3.24. Est igitur causa omnis in opinione, nec vero aegritudinis St. fr. 3, 385 solum, sed etiam reliquarum omnium perturbationum, quae sunt genere quattuor, partibus plures. nam cum omnis perturbatio sit animi motus vel rationis expers vel rationem aspers vel rationi non oboediens, isque motus aut boni aut mali opinione citetur bifariam, quattuor perturbationes aequaliter distributae sunt. nam duae sunt ex opinione boni; quarum altera, voluptas gestiens, id est praeter modum elata aelata G 1 R 1 laetitia, opinione praesentis magni alicuius boni, altera, cupiditas, quae recte vel libido dici potest, quae est inmoderata adpetitio opinati magni boni rationi non obtemperans, post obtemperans add. vel cupiditas recte vel libido dici potest X quae retinent sec. Dav. edd., in v. 17. 8 verba cupiditas — potest delentes. sed ut voluptatis sic cupi- ditatis nomen appositionis locum tenere debebat. de cupiditate autem praedicandam erat 'opinione futuri boni turbatur'; quod cum iam in enuntiato relativo expressum esset, anacoluthon natum est. ad boni 17 V c in mg. adscr. : et quidem magis significat nomen libidinis magnitudinem erroris. itaque in ea cupiditate quae flagrantissima est proprie plerumque nomen hoc ponitur si omnis appetitio opinati boni haec] ut H 3.25. —ergo haec duo genera, voluptas gestiens et libido, bonorum opinione turbantur, ut ut in at corr. V 2 duo reliqua, metus et et om. H s aegritudo, malorum. nam et metus est post metus add. V c s non male. opinio magni mali inpendentis inpendentes G 1 R 1 V 1 ( corr. G 2 R 1 V 1 ) et aegritudo est opinio magni mali praesentis, et quidem recens opinio talis mali, ut in eo rectum recte H videatur esse angi, id autem est, ut ut om. G 1 dolore V is qui doleat oportere opinetur se dolere. his autem perturbationibus, quas in quas in quasi in GKH quas in R vitam vitam Lb. vita ( cf. off. 3,34 ) homini H hominum stultitia quasi quasdam Furias inmittit atque incitat,, 3 omne ... 330, 4 incitat H omnibus viribus atque opibus repugdum est, si volumus hoc, quod datum est vitae, tranquille placideque traducere. Sed cetera alias; nunc aegritudinem, si possumus, depellamus. id enim sit sit (si V 1 )] est Bouh. sed cf. fin. 4,25 propositum, quandoquidem eam tu videri tibi in sapientem cadere dixisti, quod ego nullo modo existimo; taetra enim res est, misera, detestabilis, omni omne GRV ( corr. R 1 V 1 ) contentione, velis, ut ita dicam, remisque fugienda. 3.75. additur ad hanc definitionem a Zenone recte, ut illa opinio praesentis mali sit recens. hoc autem verbum sic interpretantur, ut non tantum illud recens esse velint, quod paulo ante acciderit, sed quam diu in illo opinato malo vis quaedam insit, ut ut s et X vigeat et habeat quandam viriditatem, tam diu appelletur appellatur K recens. ut Artemisia illa, Mausoli Cariae regis uxor, quae nobile illud Halicarnasi alicarnasi X fecit sepulcrum, quam diu vixit, vixit in luctu eodemque etiam confecta contabuit. huic erat illa opinio cotidie recens; quae tum denique non appellatur appellabatur X corr. V 2 recens, cum vetustate exaruit. Haec igitur officia sunt consolantium, tollere aegritudinem funditus aut sedare aut detrahere aut detr. V ( ss. 2 ) quam plurumum aut supprimere nec pati manare longius aut ad alia traducere. 4.11. sit igitur hic hic K 1 fons; utamur tamen in his perturbationibus describendis discrib. Mue. sed cf. Th. l. l. 5, 663 Stoicorum definitionibus et partitionibus, parti cipationibus R 1 particionibus GVH qui mihi videntur in hac quaestione versari acutissime. Est igitur Zenonis haec definitio, ut perturbatio Zeno fr. 205 sit, quod pa/qos pat OC K patos R ( p ex ) PL T w C H ille dicit, aversa a a om. V 1 ( add. c ) recta ratione contra naturam animi commotio. quidam brevius perturbationem esse adpetitum vehementiorem, sed vehementiorem eum volunt esse, qui longius discesserit a naturae constantia. partes autem perturbationum volunt ex duobus opinatis bonis nasci et ex duobus opinatis malis; ita esse quattuor, ex bonis libidinem et laetitiam, ut sit laetitia praesentium bonorum, libido futurorum, ex malis metum et aegritudinem nasci censent, metum futuris, aegritudinem praesentibus; quae enim venientia metuuntur, eadem adficiunt aegritudine aegritudinem K ( corr. 2 ) RH instantia. 4.12. laetitia autem et libido in bonorum opinione versantur, cum libido ad id, quod videtur bonum, inlecta inlecta s iniecta X et sqq. cf. Barlaami eth. sec. Stoicos 2, 11 qui hinc haud pauca adsumpsit. inflammata rapiatur, laetitia ut adepta iam aliquid concupitum ecferatur et gestiat. natura natura s V rec naturae X (-re K) enim omnes ea, Stoic. fr. 3, 438 quae bona videntur, secuntur fugiuntque contraria; quam ob rem simul obiecta species est speciei est H speci est KR ( add. c ) speciest GV cuiuspiam, quod bonum videatur, ad id adipiscendum impellit ipsa natura. id cum constanter prudenterque fit, eius modi adpetitionem Stoici bou/lhsin BO gL AHClN KR bo gL HC in G bo ga HCin V appellant, nos appellemus appellemus We. appellamus X (apell G) cf. v. 26, fin. 3, 20 voluntatem, eam eam iam V illi putant in solo esse sapiente; quam sic definiunt: voluntas est, quae quid cum ratione desiderat. quae autem ratione adversante adversante Po. ( cf. p.368, 6; 326, 3; St. fr. 3, 462 a)peiqw=s tw=| lo/gw| w)qou/menon e)pi\ plei=on adversa X (d del. H 1 ) a ratione aversa Or. incitata est vehementius, ea libido est vel cupiditas effrenata, quae in omnibus stultis invenitur. 4.13. itemque cum ita ita om. H movemur, ut in bono simus aliquo, dupliciter id contingit. nam cum ratione curatione K 1 (ũ 2 ) animus movetur placide atque constanter, tum illud gaudium dicitur; cum autem iiter et effuse animus exultat, tum illa laetitia gestiens vel nimia dici potest, quam ita definiunt: sine ratione animi elationem. quoniamque, quoniam quae X praeter K 1 (quae del. V rec ) ut bona natura adpetimus, app. KR 2? (H 367, 24) sic a malis natura declinamus, quae declinatio si cum del. Bentl. ratione fiet, cautio appelletur, appellatur K 1 V rec s eaque intellegatur in solo esse sapiente; quae autem sine ratione et cum exanimatione humili atque fracta, nominetur metus; est igitur metus a a Gr.(?) s om. X ratione aversa cautio. cautio Cic. dicere debebat: declinatio 4.14. praesentis autem mali sapientis adfectio nulla est, stultorum stultorum Dav. stulta autem aegritudo est, eaque eaque Ba. ea qua X (ea qu e M 1 ) adficiuntur in malis opinatis animosque demittunt et contrahunt rationi non obtemperantes. itaque haec prima definitio difin. V est, ut aegritudo sit animi adversante ratione contractio. itaque ... 6 contractio Non. 93, 1 sic quattuor perturbationes sunt, tres constantiae, quoniam cf. Aug. civ. 14, 8 aegritudini nulla constantia opponitur. Sed omnes perturbationes iudicio censent fieri et St. fr. 3, 380 et 393 opinione. itaque eas definiunt pressius, ut intellegatur, non modo quam vitiosae, vitiose GKR sed etiam quam in nostra sint potestate. est ergo ergo igitur H s aegritudo aegritudo om. G 1 add. 1 et 2 opinio recens mali praesentis, in quo demitti contrahique animo rectum esse videatur, laetitia opinio recens boni praesentis, in quo ecferri ecferri haec ferri VK c (eff. K 2 ) rectum esse videatur, laetitia...15 videatur om. G 1, add. G 2 in mg. inf. ( lemmata laetitia metus adscr. 1 cf. praef. ) metus opinio impendentis mali, quod intolerabile intollerabile V esse videatur, libido lubido K, in lib. corr. G 1 (libido etiam in mg. ) R 1 opinio venturi boni, quod sit ex usu iam praesens esse atque adesse. 4.15. sed quae iudicia quasque opiniones perturbationum esse dixi, non in eis perturbationes solum positas esse dicunt, verum illa etiam etiam ilia H quae efficiuntur perturbationibus, ut aegritudo quasi morsum aliquem doloris efficiat, metus recessum quendam animi et fugam, laetitia profusam hilaritatem, libido lubido K x li bido R effrenatam effrenata X corr. K 2 R c adpetentiam. opinationem autem, quam in omnis definitiones superiores inclusimus, volunt esse inbecillam adsensionem. 4.16. Sed singulis in singulis G ( exp. 2 ) perturbationibus partes eiusdem generis plures subiciuntur, ut aegritudini invidentia— utendum est enim docendi dicendi V 1 causa verbo minus usitato, quoniam invidia non in eo qui invidet solum dicitur, sed etiam in eo cui invidetur ut... 369, 3 invidetur Non. 443, 19 —, aemulatio, obtrectatio, misericordia, angor, luctus, maeror, aerumna, dolor, lamentatio, sollicitudo, molestia, adflictatio, adflectatio K 1 R 1 desperatio, et si quae sunt de genere eodem. sub metum autem subiecta sunt pigritia, pudor, terror, timor, pavor, exanimatio, examinatio GK 1 conturbatio, formido, voluptati voluptatis X -ti s vol uptatis V ( ss. rec ) malivolentia... 9 similia Non. 16, 24 s. l. lactare ( sed in textu laetans) malev. hic 370, 21 et 395, 6 X maliv. hic Non. ( 370, 21 R 2 ) malivolentia laetans laetari H malo alieno, laet. m. al. addit C., ut appareat cur mal. voluptati subiciatur delectatio, iactatio et similia, lubidini libidinis V rec inimicitiae Non. ira, excandescentia, odium, inimicitia, discordia, ludisne ira... inimicitiae discordia Non. 103, 12 indigentia, desiderium et cetera eius modi. Haec St. fr. 3, 415. 410. 403. 398 cf. om- nino fr. 391–416, quae graecas harum definitionum formas exhibent. autem definiunt hoc modo: invidentiam esse dicunt aegritudinem susceptam propter alterius res secundas, quae nihil noceant invidenti. 4.17. (nam si qui qui quid K 1 (d eras. ) RH doleat eius rebus secundis a quo ipse laedatur, non recte dicatur invidere, ut si Hectori haectori X (ut ... Agamemno om. H) Agamemno; qui autem, cui alterius commoda comoda GRV 1 nihil noceant, tamen eum doleat is frui, is frui is R rec s frui se GR 1 V (se exp. rec ) K 2 fuisse K 1 invideat profecto.) aemulatio autem dupliciter illa quidem dicitur, ut et in laude et in vitio nomen hoc sit; nam et imitatio virtutis aemulatio dicitur— sed ea nihil hoc loco utimur; est enim laudis—, et et om. G est aemulatio aegritudo, est aegritudo aemulatio G 1 si eo eo ea H quod concupierit alius potiatur, ipse careat. obtrectatio autem est, ea quam intellegi zhlotupi/an zelotypian GRV (n ut sequens u in r. ) H (i pro y) zelo t ypiam K volo, aegritudo ex eo, quod alter quoque potiatur eo quod ipse concupiverit. 4.18. misericordia est aegritudo ex miseria alterius iniuria iniuria K laborantis (nemo enim parricidae patricidae G 1 V aut proditoris supplicio subpl. KH misericordia commovetur); angor aegritudo premens, luctus aegritudo ex eius qui carus fuerit interitu acerbo, maeror aegritudo flebilis, aerumna aegritudo laboriosa, dolor aegritudo crucians, lamentatio aegritudo cum eiulatu, sollicitudo aegritudo cum cogitatione, molestia aegritudo permanens, adflictatio adflictio V (G 1 in lemmate mg. ) aegritudo cum vexatione corporis, desperatio aegritudo sine ulla rerum expectatione meliorum. Quae autem subiecta sunt sub metum, ea sic definiunt: pigritiam metum consequentis laboris,. 4.19. . . terrorem metum pudorem metum dedecoris add. Sey. ( ai)sxu/nh fo/bos a)doci/as pudorem metum sanguinem diffundentem Bai. ( cf. Gell. 19, 6 ); quae coniungenda videntur : pudorem metum dedecoris sanguinem diffundentem concutientem, ex quo fit ut pudorem rubor, terrorem pallor et tremor et dentium crepitus consequatur, laboris; Terrorem metum mali adp. K 1 Terrorem in Timorem corr. et verba terrorem ... 15 consequatur in mg. add. K 2 timorem metum metu mientem V ( add. rec ) metu mentem GKRH mali adpropinquantis, pavorem metum mali... 16 metum add. G 2 in mg. mentem loco loquo K 1 moventem, ex quo illud Ennius: ennius X enni V rec M s (et We. coll. nat. deor. 2, 60 fat. 35 off. 2, 89 al. ) Enn. Alcm. 23 tum pavor sapientiam omnem mi omne mmihi ( vel mihi omnem) exanimato expectorat fere de orat. 3, 154. 218 Non. 16, 7. omnem mihi ex anima expectaret X (expectorat K 2 expectoret B ex- pelleret V rec ) exanimato expectorat ex ... 18 expectorat om. H, exanimationem metum subsequentem et quasi comitem pavoris, conturbationem metum excutientem cogitata, formidinem metum permanentem. 4.20. Voluptatis autem partes hoc modo describunt, descr. cf. 366, 18 describit K 1 ut malevolentia sit voluptas ex malo alterius sine emolumento suo, delectatio declaratio K 1 voluptas suavitate auditus animum deleniens; et qualis est haec aurium, tales sunt oculorum et tactionum sunt toculorum et actionum Non. L 1 sunt et ocul. B adorationum K 1 et odorationum et saporum, qualis haec ... 3 saporum Non. 227, 9 quae sunt omnes unius generis ad perfundendum animum tamquam inliquefactae voluptates. iactatio est voluptas gestiens et se efferens insolentius. 4.21. Quae autem libidini subiecta sunt, ea sic definiuntur, ut ira sit libido poeniendi poen. ex pen. V 2 pun. HV rec eius qui videatur laesisse iniuria, excandescentia autem sit ira nascens et modo modo W ( o)rgh\ e)narxome/nh ) sine modo Non. existens, excandescentia... 9 existens Non. 103, 14 desistens V 3 quae qu/mwsis Graece dicitur, odium Qg M w ClC fere X ira inveterata, inimicitia ira ulciscendi tempus observans, discordia ira acerbior intimo animo animo Lb. ( cf. Th. 1. 1. 4, 940 ) odio et corde concepta, indigentia Idigentia K 1 libido inexplebilis, desiderium libido eius, qui nondum adsit, videndi. distinguunt distingunt X illud etiam, ut libido sit earum rerum, quae dicuntur de quodam aut quibusdam, quae kathgorh/mata K a TH G opphm a T L fere X dialectici appellant, ut habere divitias, capere honores, indigentia diligentia X indigentia s V 3 quod verum videtur, etsi Cic. non bene expressit spa/nin duplici sensu adhiberi ( de re cf. St. fr. 3, 91 rerum ipsarum sit, sit Man. est ( def. Küh. ) ut honorum, ut St. fr. 3, 379 pecuniae. ut pec. et pec. H 4.22. Omnium autem perturbationum fontem esse dicunt intemperantiam, quae est a a in r. G 2 del. ab Arnim ( cf. fr. 3, 475 al. ) a recta ratione del. Bentl. et post mente add. s tota mente a recta ratione defectio sic aversa a praescriptione a praescriptione aperte scriptione V 1 rationis, ut nullo modo adpetitiones animi nec regi nec contineri animi regine cont. V ( add. 3 ) queant. quem ad modum igitur temperantia sedat adpetitiones app. V c et efficit, ut eae aeae K 1 (hae K c )R rectae recte G 1 VH rationi pareant, conservatque considerata iudicia mentis, sic si V 1 huic inimica intemperantia omnem animi statum inflammat conturbat incitat, itaque et aegritudines et metus et reliquae reli q; conturbationes G 1 perturbationes omnes gignuntur ex ea. Quem ad modum, cum sanguis corruptus est aut St. fr. 3, 424 pituita redundat aut bilis, in corpore morbi aegrotationesque nascuntur, sic pravarum opinionum conturbatio et ipsarum inter se repugtia sanitate spoliat animum morbisque perturbat; sit... 372, 8 perturbat ( sine 23 quidam ... 26 constan- tia et 368, 10 itaque... 368, 12 potestate) H conturbat V 1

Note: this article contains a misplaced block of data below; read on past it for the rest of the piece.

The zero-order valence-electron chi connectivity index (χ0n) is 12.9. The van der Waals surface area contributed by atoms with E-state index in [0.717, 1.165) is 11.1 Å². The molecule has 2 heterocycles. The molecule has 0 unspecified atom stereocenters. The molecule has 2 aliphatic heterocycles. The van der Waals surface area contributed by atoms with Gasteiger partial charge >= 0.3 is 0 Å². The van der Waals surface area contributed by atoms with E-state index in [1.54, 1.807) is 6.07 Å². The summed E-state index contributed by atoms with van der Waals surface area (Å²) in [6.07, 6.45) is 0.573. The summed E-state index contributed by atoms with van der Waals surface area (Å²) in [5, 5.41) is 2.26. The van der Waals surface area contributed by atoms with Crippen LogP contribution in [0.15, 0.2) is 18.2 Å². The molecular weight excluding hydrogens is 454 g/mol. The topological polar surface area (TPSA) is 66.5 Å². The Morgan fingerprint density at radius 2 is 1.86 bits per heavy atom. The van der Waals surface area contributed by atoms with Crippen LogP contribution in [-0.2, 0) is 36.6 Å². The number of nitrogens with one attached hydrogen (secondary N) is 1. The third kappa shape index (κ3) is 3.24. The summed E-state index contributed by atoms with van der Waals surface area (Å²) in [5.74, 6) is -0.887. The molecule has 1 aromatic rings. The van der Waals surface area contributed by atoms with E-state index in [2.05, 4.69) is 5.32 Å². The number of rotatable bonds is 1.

5. Andronicus of Rhodes, On Emotions, 2-5, 1 (1st cent. BCE - 1st cent. BCE)